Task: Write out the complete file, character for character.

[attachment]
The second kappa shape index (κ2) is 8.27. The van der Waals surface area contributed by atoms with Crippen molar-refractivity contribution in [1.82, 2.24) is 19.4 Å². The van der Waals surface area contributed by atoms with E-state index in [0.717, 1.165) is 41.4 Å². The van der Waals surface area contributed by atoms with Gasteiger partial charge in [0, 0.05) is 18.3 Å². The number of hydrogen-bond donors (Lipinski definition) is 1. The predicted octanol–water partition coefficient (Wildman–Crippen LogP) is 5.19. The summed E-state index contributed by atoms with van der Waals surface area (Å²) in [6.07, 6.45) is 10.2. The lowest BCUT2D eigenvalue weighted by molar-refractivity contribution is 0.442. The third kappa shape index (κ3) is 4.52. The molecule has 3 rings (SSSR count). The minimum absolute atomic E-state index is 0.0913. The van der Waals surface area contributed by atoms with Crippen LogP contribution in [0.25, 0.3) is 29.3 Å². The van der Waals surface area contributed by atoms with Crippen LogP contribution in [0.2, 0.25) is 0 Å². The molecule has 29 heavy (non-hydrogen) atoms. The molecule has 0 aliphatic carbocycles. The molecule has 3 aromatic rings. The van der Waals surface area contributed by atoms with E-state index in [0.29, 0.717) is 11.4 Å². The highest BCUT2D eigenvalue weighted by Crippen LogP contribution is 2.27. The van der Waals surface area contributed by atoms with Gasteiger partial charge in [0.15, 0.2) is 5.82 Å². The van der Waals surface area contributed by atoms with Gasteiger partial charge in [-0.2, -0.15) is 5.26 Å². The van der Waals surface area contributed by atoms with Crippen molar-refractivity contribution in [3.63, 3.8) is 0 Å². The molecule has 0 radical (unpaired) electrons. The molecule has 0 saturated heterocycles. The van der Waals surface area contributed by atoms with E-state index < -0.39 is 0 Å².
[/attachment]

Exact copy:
The second kappa shape index (κ2) is 8.27. The van der Waals surface area contributed by atoms with Crippen molar-refractivity contribution in [1.82, 2.24) is 19.4 Å². The van der Waals surface area contributed by atoms with E-state index in [0.717, 1.165) is 41.4 Å². The van der Waals surface area contributed by atoms with Gasteiger partial charge in [0, 0.05) is 18.3 Å². The number of hydrogen-bond donors (Lipinski definition) is 1. The predicted octanol–water partition coefficient (Wildman–Crippen LogP) is 5.19. The summed E-state index contributed by atoms with van der Waals surface area (Å²) in [6.07, 6.45) is 10.2. The lowest BCUT2D eigenvalue weighted by molar-refractivity contribution is 0.442. The third kappa shape index (κ3) is 4.52. The molecule has 3 rings (SSSR count). The minimum absolute atomic E-state index is 0.0913. The van der Waals surface area contributed by atoms with Crippen LogP contribution in [0.25, 0.3) is 29.3 Å². The van der Waals surface area contributed by atoms with Crippen LogP contribution in [0.2, 0.25) is 0 Å². The molecule has 29 heavy (non-hydrogen) atoms. The molecule has 0 aliphatic carbocycles. The molecule has 3 aromatic rings. The van der Waals surface area contributed by atoms with E-state index in [0.29, 0.717) is 11.4 Å². The highest BCUT2D eigenvalue weighted by Crippen LogP contribution is 2.27. The van der Waals surface area contributed by atoms with Gasteiger partial charge in [0.15, 0.2) is 5.82 Å². The van der Waals surface area contributed by atoms with Gasteiger partial charge in [-0.2, -0.15) is 5.26 Å². The van der Waals surface area contributed by atoms with Crippen molar-refractivity contribution in [3.63, 3.8) is 0 Å². The molecule has 0 radical (unpaired) electrons. The molecule has 0 saturated heterocycles. The van der Waals surface area contributed by atoms with E-state index < -0.39 is 0 Å².